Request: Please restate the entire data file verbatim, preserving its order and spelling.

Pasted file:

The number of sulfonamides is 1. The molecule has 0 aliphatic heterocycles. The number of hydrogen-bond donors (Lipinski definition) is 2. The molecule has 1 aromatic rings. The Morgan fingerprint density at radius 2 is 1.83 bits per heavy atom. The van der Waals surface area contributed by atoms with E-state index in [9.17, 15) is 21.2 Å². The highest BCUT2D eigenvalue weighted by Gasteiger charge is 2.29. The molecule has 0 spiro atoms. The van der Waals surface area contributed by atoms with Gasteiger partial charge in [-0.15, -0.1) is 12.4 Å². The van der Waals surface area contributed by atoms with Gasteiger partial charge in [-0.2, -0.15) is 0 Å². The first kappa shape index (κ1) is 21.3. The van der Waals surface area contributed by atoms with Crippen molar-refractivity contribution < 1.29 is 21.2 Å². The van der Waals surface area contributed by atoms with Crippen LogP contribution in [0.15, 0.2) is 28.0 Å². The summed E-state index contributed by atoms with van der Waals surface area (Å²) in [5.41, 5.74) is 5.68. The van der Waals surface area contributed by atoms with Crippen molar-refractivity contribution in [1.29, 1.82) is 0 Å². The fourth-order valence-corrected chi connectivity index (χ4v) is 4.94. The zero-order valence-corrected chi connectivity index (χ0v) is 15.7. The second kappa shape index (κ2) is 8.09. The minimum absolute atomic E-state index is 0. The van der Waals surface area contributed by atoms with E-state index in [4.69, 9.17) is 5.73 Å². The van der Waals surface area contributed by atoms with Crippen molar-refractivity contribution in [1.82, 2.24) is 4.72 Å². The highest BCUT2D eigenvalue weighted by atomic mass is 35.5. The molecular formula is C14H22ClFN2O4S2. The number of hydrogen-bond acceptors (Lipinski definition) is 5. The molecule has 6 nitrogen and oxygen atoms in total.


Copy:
The number of sulfonamides is 1. The molecule has 0 aliphatic heterocycles. The number of hydrogen-bond donors (Lipinski definition) is 2. The molecule has 1 aromatic rings. The Morgan fingerprint density at radius 2 is 1.83 bits per heavy atom. The van der Waals surface area contributed by atoms with E-state index in [9.17, 15) is 21.2 Å². The highest BCUT2D eigenvalue weighted by Gasteiger charge is 2.29. The molecule has 0 spiro atoms. The van der Waals surface area contributed by atoms with Gasteiger partial charge in [-0.15, -0.1) is 12.4 Å². The van der Waals surface area contributed by atoms with Gasteiger partial charge in [-0.2, -0.15) is 0 Å². The first kappa shape index (κ1) is 21.3. The van der Waals surface area contributed by atoms with Crippen molar-refractivity contribution < 1.29 is 21.2 Å². The van der Waals surface area contributed by atoms with Crippen LogP contribution in [0.15, 0.2) is 28.0 Å². The summed E-state index contributed by atoms with van der Waals surface area (Å²) in [5.41, 5.74) is 5.68. The van der Waals surface area contributed by atoms with Crippen molar-refractivity contribution in [1.29, 1.82) is 0 Å². The fourth-order valence-corrected chi connectivity index (χ4v) is 4.94. The zero-order valence-corrected chi connectivity index (χ0v) is 15.7. The second kappa shape index (κ2) is 8.09. The minimum absolute atomic E-state index is 0. The van der Waals surface area contributed by atoms with E-state index in [4.69, 9.17) is 5.73 Å². The van der Waals surface area contributed by atoms with Crippen molar-refractivity contribution in [1.82, 2.24) is 4.72 Å². The highest BCUT2D eigenvalue weighted by atomic mass is 35.5. The molecular formula is C14H22ClFN2O4S2. The number of hydrogen-bond acceptors (Lipinski definition) is 5. The molecule has 6 nitrogen and oxygen atoms in total.